Each of us has vastly different lived experiences, assumptions, and values, and much of this is wrapped up in our social identities. As you’ve likely noticed, even in our increasingly digital world, social identities still play an important role in our daily interactions. They’re the ways in which we categorize ourselves and are categorized by others based on certain characteristics, such as race, gender, sexual orientation, age, class, ability/disability status, etc. In the workplace, understanding social identities is important because they can impact how we interact with each other and how our work is evaluated.
There are a whole host of factors that affect how we identify in relation to other people. Here are some of the most common characteristics used to describe social identity groups.
- Multiple – a person has a number of identities that exist simultaneously, so a person is present in a number of identity groups simultaneously.
- Interconnected – our membership in one or more identity groups can overlap with others, creating complex experiences. This idea, that our identities can’t necessarily be separated from each other and that people may experience prejudice and discrimination on multiple fronts, is the foundation and key concept of intersectionality, a topic we’ve explored previously.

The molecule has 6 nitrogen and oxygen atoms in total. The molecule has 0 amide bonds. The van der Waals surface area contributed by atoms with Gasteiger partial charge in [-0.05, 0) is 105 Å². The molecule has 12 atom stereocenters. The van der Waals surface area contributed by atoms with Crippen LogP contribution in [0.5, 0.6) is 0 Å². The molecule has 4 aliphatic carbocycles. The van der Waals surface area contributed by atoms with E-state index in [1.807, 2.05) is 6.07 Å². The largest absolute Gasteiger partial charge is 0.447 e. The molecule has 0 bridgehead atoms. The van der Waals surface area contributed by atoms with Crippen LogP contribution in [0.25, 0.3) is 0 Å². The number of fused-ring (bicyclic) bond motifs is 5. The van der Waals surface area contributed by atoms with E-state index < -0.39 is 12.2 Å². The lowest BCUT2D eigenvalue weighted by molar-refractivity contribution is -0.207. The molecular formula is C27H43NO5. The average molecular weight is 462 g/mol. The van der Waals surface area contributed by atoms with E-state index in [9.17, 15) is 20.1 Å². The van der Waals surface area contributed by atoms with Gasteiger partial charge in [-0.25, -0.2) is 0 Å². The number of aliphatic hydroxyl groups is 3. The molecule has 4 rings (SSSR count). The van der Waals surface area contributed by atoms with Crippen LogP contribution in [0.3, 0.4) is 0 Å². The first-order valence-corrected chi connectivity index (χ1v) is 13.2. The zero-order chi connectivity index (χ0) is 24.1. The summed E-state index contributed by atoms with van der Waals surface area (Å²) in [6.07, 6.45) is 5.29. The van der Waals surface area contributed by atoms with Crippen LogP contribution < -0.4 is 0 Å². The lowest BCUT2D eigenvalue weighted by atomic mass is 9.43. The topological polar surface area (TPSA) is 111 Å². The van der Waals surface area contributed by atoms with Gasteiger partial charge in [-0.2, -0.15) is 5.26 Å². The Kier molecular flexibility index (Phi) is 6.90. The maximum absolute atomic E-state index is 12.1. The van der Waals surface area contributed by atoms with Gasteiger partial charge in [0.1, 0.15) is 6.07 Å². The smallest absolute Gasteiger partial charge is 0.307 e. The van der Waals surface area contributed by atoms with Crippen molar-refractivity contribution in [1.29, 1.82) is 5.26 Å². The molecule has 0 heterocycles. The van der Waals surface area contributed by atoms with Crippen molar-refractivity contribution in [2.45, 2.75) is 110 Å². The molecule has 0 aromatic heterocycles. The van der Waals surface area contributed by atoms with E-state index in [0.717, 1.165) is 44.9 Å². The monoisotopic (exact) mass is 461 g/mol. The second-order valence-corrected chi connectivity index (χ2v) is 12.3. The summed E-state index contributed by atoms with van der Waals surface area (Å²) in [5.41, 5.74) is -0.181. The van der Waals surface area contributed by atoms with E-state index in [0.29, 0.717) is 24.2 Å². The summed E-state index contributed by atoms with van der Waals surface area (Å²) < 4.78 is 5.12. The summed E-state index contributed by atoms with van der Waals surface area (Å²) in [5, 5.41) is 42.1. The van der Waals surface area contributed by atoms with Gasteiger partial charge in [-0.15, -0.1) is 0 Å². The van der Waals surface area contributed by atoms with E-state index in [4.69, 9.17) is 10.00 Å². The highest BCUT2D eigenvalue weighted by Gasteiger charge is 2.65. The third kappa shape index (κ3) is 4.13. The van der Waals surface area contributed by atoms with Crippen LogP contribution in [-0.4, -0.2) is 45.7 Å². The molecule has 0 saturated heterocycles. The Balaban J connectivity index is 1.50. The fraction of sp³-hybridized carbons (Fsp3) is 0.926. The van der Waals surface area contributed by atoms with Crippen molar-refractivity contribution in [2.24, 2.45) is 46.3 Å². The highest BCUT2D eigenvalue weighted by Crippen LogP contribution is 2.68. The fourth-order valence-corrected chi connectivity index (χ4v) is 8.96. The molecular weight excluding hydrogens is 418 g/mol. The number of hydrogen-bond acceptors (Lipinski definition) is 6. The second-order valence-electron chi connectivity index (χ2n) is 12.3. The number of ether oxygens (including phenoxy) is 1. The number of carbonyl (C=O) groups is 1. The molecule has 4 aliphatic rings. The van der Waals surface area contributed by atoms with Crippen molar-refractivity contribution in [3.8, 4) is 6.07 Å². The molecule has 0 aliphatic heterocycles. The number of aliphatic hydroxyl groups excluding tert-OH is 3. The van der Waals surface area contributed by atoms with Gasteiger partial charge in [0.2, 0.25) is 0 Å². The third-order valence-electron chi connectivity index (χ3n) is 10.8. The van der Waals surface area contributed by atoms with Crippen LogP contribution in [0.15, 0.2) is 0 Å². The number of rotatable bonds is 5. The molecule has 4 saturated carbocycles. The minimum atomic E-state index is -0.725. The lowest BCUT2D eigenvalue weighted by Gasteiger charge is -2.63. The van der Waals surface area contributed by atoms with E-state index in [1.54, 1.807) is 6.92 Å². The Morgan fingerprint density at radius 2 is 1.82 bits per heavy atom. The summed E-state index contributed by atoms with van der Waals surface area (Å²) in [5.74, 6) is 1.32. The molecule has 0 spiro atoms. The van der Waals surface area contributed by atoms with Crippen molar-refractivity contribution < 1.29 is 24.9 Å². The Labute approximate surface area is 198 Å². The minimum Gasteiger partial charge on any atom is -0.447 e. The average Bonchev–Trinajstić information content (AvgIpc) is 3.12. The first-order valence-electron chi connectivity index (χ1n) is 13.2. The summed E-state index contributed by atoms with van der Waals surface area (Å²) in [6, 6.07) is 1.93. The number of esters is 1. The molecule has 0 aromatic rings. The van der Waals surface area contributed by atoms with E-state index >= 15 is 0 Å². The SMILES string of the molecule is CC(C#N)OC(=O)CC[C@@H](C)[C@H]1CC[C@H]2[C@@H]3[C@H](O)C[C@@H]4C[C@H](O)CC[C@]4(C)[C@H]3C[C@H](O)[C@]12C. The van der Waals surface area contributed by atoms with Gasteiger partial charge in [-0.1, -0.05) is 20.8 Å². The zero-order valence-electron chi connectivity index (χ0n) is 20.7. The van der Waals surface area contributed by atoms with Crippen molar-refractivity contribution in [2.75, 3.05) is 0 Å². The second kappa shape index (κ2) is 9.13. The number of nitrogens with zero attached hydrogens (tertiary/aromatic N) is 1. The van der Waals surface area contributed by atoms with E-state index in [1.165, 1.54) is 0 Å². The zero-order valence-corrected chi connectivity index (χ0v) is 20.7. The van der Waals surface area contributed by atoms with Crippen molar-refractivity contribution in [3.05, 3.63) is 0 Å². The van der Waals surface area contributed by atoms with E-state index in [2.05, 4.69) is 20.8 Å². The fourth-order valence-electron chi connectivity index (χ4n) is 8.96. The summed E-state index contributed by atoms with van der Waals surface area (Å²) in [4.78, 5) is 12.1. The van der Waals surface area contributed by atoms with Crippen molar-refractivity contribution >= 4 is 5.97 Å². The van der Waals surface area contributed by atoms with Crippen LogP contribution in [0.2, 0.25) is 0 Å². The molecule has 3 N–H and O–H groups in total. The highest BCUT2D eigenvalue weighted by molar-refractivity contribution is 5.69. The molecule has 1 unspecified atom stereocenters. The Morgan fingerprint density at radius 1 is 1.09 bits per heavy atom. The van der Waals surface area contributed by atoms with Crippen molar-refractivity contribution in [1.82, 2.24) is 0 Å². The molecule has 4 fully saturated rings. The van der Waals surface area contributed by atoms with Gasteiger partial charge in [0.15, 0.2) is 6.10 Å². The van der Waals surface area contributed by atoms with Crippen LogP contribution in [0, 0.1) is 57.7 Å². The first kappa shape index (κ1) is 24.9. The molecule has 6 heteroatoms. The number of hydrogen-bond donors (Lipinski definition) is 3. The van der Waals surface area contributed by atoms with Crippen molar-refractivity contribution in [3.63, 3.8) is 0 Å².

- Fluid – many social identity groups– and our memberships in them– aren’t fixed, but can change over time. A great example of this is our age.
- Not necessarily in our control – some of these group memberships are affected by our choices and behaviors, and some aren’t.
- Observable – we can observe and understand some of these identities through visual and other cues; some we can’t.
- Salient – we become conscious of certain identities through interacting with our physical and social environment, and vice versa. Different group members often have different levels of consciousness about how their identities function in those environments.
- Importance – we may identify with certain social identities more than others. The weight we place on an identity can be affected by our experience within the group, the group’s relationship to other groups, or the group’s interactions with external systems (e.g., law and cultural acceptance).
To a certain extent, we form social identity groups naturally because we’re instinctively drawn to people who we think are like us, which isn’t necessarily bad or harmful. However, this social grouping can become harmful when the power balance between groups is disrupted. The inequality and inequity that results from this kind of imbalance can be far-reaching and difficult to correct. That’s where diversity, equity, and inclusion work comes in!
By opening our eyes to the many dynamics that can affect a relationship or social interaction, we’re taking the first step toward righting the inequities between marginalized and non-marginalized groups.